The al-Shahab militant group (Xarakada Mujaahidiinta Alshabaab in the Swahili Language and The Youth or the Boys in the English) controls a large part of southern Somalia and is directly linked to al-Qaeda. Many Kenyans have accused it for kidnapping and killing tourists and aid workers. In October 2011, Kenya’s military entered Somalia in an attempt to get rid of the al-Shahab threat in Somalia. Since then however, Kenya has been experiencing a series of small-scale attacks on churches, butcher shops and buses.
Two days ago there was a serious grenade attack on Nairobi thrown from a vehicle – officials have blamed this on the al-Shahab movement. Earlier this month, the same area had been hit by grenades and killed six people. Kenya believes al-Shahab are trying to destabilise the country and are posing a threat to both national security and Somalian refugees living in Kenya.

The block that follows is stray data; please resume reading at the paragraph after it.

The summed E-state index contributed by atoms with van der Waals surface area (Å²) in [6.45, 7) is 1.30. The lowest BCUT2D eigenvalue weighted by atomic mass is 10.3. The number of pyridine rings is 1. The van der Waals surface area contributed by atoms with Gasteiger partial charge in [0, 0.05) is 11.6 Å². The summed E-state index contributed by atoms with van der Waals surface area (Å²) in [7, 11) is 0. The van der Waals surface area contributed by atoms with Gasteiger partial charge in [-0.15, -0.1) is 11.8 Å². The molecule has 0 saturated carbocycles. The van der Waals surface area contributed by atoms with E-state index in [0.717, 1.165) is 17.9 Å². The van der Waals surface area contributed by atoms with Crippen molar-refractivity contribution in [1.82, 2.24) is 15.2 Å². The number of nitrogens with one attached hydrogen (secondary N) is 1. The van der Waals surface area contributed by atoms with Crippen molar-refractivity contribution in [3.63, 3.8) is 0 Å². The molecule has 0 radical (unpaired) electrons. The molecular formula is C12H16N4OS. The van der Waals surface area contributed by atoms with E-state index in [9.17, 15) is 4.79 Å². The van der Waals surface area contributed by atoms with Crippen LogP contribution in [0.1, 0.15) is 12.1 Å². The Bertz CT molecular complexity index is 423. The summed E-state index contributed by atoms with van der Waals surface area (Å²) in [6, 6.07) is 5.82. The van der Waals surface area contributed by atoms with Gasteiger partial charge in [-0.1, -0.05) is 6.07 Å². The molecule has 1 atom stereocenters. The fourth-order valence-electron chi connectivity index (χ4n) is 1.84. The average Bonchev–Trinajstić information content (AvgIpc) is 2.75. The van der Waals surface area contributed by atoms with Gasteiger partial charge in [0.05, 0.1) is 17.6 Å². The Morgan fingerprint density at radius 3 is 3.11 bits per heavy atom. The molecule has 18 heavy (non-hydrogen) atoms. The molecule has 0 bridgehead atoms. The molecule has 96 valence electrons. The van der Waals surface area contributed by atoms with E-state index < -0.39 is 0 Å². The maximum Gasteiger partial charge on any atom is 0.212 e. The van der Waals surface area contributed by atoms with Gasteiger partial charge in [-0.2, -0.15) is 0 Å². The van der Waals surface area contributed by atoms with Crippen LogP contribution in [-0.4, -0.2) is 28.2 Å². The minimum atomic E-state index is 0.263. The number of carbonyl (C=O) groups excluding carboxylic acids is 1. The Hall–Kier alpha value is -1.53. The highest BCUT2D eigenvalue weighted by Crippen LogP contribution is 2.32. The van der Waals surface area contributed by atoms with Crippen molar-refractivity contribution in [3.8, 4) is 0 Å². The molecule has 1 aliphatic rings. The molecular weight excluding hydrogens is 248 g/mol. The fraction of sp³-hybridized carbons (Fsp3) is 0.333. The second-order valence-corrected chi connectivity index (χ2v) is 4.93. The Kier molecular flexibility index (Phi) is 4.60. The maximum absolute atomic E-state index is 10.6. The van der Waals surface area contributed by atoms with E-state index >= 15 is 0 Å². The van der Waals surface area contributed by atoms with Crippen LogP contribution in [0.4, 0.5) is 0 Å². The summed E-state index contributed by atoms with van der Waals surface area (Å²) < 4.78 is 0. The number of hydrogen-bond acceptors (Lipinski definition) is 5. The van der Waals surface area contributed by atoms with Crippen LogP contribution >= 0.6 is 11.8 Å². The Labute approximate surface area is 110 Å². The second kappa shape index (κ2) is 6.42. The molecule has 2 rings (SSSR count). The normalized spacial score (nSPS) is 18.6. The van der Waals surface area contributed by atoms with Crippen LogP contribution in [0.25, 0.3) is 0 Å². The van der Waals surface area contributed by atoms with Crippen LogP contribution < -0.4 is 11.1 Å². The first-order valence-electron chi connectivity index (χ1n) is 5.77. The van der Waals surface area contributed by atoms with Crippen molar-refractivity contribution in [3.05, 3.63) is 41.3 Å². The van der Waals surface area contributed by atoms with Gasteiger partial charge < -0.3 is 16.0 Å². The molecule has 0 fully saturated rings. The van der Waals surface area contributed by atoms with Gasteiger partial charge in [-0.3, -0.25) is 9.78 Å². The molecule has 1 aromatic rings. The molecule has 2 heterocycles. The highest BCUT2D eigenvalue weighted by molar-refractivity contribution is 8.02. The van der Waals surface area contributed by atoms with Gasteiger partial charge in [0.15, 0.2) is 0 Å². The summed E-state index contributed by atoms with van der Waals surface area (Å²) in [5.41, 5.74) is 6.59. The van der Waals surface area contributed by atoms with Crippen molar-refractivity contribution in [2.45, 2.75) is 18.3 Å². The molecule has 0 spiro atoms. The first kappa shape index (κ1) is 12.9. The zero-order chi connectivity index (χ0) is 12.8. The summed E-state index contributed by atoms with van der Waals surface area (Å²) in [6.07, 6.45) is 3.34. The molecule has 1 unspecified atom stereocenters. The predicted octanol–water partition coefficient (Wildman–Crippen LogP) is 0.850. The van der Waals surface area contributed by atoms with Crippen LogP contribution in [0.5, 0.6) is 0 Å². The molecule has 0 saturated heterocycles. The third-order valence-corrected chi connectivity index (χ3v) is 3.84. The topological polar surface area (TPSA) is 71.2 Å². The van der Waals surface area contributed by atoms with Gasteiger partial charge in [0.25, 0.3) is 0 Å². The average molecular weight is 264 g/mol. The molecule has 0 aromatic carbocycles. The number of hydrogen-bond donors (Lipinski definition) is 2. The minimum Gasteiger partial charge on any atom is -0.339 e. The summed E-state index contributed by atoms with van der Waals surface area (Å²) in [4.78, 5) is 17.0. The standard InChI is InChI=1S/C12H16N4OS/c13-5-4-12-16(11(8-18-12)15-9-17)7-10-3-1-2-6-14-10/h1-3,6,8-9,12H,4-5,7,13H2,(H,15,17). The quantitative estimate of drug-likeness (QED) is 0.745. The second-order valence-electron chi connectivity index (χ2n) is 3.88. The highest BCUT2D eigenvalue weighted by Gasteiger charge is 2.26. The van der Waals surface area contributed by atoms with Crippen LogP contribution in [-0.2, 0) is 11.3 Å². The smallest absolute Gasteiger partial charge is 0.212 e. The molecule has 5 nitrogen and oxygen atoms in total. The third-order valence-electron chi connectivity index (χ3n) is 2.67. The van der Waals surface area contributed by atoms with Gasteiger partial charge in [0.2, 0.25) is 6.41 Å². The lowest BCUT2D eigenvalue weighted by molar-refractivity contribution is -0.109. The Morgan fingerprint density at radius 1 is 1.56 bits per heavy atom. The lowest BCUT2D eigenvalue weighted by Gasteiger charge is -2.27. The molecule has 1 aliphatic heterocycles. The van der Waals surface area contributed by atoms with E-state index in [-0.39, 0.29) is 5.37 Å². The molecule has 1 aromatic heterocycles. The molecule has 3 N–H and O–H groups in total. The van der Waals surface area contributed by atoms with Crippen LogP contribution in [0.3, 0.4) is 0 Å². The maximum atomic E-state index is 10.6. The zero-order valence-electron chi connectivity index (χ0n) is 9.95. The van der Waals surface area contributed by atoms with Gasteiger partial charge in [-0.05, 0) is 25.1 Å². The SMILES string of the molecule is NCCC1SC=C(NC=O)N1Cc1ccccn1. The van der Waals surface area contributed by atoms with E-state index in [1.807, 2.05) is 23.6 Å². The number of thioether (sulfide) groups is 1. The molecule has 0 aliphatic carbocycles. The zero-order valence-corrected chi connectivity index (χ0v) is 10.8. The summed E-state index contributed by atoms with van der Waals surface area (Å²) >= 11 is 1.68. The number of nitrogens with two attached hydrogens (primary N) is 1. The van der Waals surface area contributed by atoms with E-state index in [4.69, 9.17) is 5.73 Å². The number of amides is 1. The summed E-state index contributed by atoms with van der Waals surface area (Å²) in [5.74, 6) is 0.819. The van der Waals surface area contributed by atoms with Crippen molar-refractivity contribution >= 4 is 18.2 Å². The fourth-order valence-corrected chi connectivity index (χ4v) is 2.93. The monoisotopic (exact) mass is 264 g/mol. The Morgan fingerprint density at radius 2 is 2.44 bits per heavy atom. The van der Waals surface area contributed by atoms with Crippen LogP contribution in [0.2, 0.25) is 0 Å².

For this reason, Kenya is looking to protect its city by taking the refugees out of the city and into the camps. Hosting refugees has serious implications and responsibilities. Kenya is home to the biggest refugee camp in the world; more than 400,000 refugees live in Dadaab close to the Somalian border. But moving them away from the city has been likened to moving them into concentration camps.
Aid will no longer be delivered to Somalian refugees living outside the camps said the head of Kenya’s refugee agency. But a great deal of the Somalis living in Kenya have been there for a long time and have fled across the border since up to two years ago. It somehow seems unfair to treat the refugees in such a manner. A Kenyan legislator criticised this move saying: “The government is saying refugees should be put in to concentration camps. That can’t work and is against international law. Instead the government should pave way for a proper camps set-up to allow for ease of patrol by security personnel. We can’t bury our own tails,” said Sugow, a retired major general in the Kenyan army.